## School of Mathematics and Statistics - Theses

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Exploring the statistical aspects of expert elicited experiments

(2020)

We explore the statistical aspects of some of the known methods of analysing experts’ elicited data to identify potential improvements on the accuracy of their outcomes in this study. It can be identified that potential correlation structures induced in the probability predictions by the characteristics of experimental designs are ignored in computing experts’ Brier scores. We show that the accuracy of the standard error estimates of experts’ Brier scores can be improved by incorporating the within-question correlations of probability predictions in the second chapter of this thesis. Missing probability predictions of events can impact on assessing the prediction accuracy of experts using different sets of events (Merkle et al., 2016; Hanea et al., 2018). It is shown in the third chapter that multiple imputation method using a mixed-effects model with questions’ effects as random effects can effectively estimate missing predictions to enhance the comparability of experts’ Brier scores.
Testing experts’ calibration on eliciting credible intervals of unknown quantities using hit rates; observed proportions of elicited intervals that contain realized values of given quantities (McBride, Fidler, and Burgman, 2012), has a property of obtaining lower values of power to correctly identify well-calibrated experts and more importantly, the power tends to decrease as the number of elicited intervals increases. The equivalence test of a single binomial proportion can be used to overcome these problems as shown in the fourth chapter. There is a possibility of allocating higher weights to some of the not well-calibrated experts by the way experts’ calibration is assessed in the Cooke’s classical model (Cooke, 1991) to derive experts’ weights. We show that the multinomial equivalence test can be used to overcome this problem in the fifth chapter.
Experts’ weights that derived from experiments to combine experts’ elicited subjective probability distributions to obtain aggregated probability distributions of unknown quantities (O’Hagan, 2019) are random variables subject to uncertainty. We derive shrinkage experts’ weights with reduced mean squared errors in the sixth chapter to enhance the precision of the resulting aggregated distributions of quantities.

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Nonparametric estimation for streaming data

(2020)

Streaming data are a type of high-frequency and nonstationary time series data. The collection of streaming data is sequential and potentially never-ending. Examples of streaming data, including data from sensor networks, mobile devices and the Internet, are prevalent in our daily lives. An estimator for streaming data needs to be computationally efficient so that it is relatively easy to update the estimator using newly arrived data. In addition, the estimator has to be adaptive to the nonstationarity of data. These constraints make streaming data analysis more challenging than analysing the conventional non-streaming data sets.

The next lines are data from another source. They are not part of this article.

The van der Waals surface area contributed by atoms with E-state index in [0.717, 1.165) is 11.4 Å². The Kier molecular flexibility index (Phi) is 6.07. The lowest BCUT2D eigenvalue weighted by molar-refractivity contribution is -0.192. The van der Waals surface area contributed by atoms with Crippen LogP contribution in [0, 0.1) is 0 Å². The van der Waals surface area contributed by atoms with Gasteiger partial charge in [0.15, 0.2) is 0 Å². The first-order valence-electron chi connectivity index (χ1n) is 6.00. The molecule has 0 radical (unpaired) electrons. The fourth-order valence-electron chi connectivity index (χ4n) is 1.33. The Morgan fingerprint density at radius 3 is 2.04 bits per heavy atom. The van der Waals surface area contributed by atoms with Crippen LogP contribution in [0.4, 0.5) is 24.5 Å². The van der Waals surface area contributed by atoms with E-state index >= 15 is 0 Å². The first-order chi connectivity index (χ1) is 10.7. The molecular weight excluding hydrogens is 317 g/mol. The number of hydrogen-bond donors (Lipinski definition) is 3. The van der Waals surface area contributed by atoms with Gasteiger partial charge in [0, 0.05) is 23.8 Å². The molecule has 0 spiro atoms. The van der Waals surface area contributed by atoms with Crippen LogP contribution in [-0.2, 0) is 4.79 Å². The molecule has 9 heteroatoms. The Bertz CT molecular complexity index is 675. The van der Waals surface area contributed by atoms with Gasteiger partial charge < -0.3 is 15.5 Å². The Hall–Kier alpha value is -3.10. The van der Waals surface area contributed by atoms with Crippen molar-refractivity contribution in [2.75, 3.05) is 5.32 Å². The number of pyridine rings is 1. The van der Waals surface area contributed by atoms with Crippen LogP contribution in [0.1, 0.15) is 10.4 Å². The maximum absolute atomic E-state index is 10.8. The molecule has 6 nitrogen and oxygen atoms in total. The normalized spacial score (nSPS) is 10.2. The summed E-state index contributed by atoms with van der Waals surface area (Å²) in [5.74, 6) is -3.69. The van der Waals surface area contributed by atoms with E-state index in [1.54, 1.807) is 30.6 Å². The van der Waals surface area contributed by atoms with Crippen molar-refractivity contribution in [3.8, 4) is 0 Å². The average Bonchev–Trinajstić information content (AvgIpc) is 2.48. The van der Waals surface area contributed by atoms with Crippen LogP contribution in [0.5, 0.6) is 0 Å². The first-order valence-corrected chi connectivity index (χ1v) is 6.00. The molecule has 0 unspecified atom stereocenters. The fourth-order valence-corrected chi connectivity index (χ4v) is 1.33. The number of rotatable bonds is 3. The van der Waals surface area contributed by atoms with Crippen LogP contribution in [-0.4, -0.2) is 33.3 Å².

Although streaming data analysis has been discussed in the machine learning community for more than two decades, it has received limited attention from statistical researchers. Estimation methods that are both computationally efficient and theoretically justified are still lacking. In this thesis, we propose nonparametric density and regression estimation methods for streaming data, where the smoothing parameters are chosen in a computationally efficient and fully data-driven way. These methods extend some classical kernel smoothing techniques, such as the kernel density estimator and the Nadaraya-Watson regression estimator, to address the theoretical and computational challenges arising from streaming data analysis. Asymptotic analyses provide these methods with theoretical justification. Numerical studies have shown the superiority of our methods over conventional ones. Through some real-data examples, we show that these methods are potentially useful in modelling real-world problems. Finally, we discuss some directions for future research, including extending these methods to model higher-dimensional streaming data and to streaming data classification.

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Stress testing mixed integer programming solvers through new test instance generation methods

(2019)

Optimisation algorithms require careful tuning and analysis to perform well in practice. Their performance is strongly affected by algorithm parameter choices, software, and hardware and must be analysed empirically. To conduct such analysis, researchers and developers require high-quality libraries of test instances. Improving the diversity of these test sets is essential to driving the development of well-tested algorithms.
This thesis is focused on producing synthetic test sets for Mixed Integer Programming (MIP) solvers. Synthetic data should be carefully designed to be unbiased, diverse with respect to measurable features of instances, have tunable properties to replicate real-world problems, and challenge the vast array of algorithms available. This thesis outlines a framework, methods and algorithms developed to ensure these requirements can be met with synthetically generated data for a given problem.
Over many years of development, MIP solvers have become increasingly complex. Their overall performance depends on the interactions of many different components. To cope with this complexity, we propose several extensions over existing approaches to generating optimisation test cases. First, we develop alternative encodings for problem instances which restrict consideration to relevant instances. This approach provides more control over instance features and reduces the computational effort required when we have to resort to search-based generation approaches. Second, we consider more detailed performance metrics for MIP solvers in order to produce test cases which are not only challenging but from which useful insights can be gained.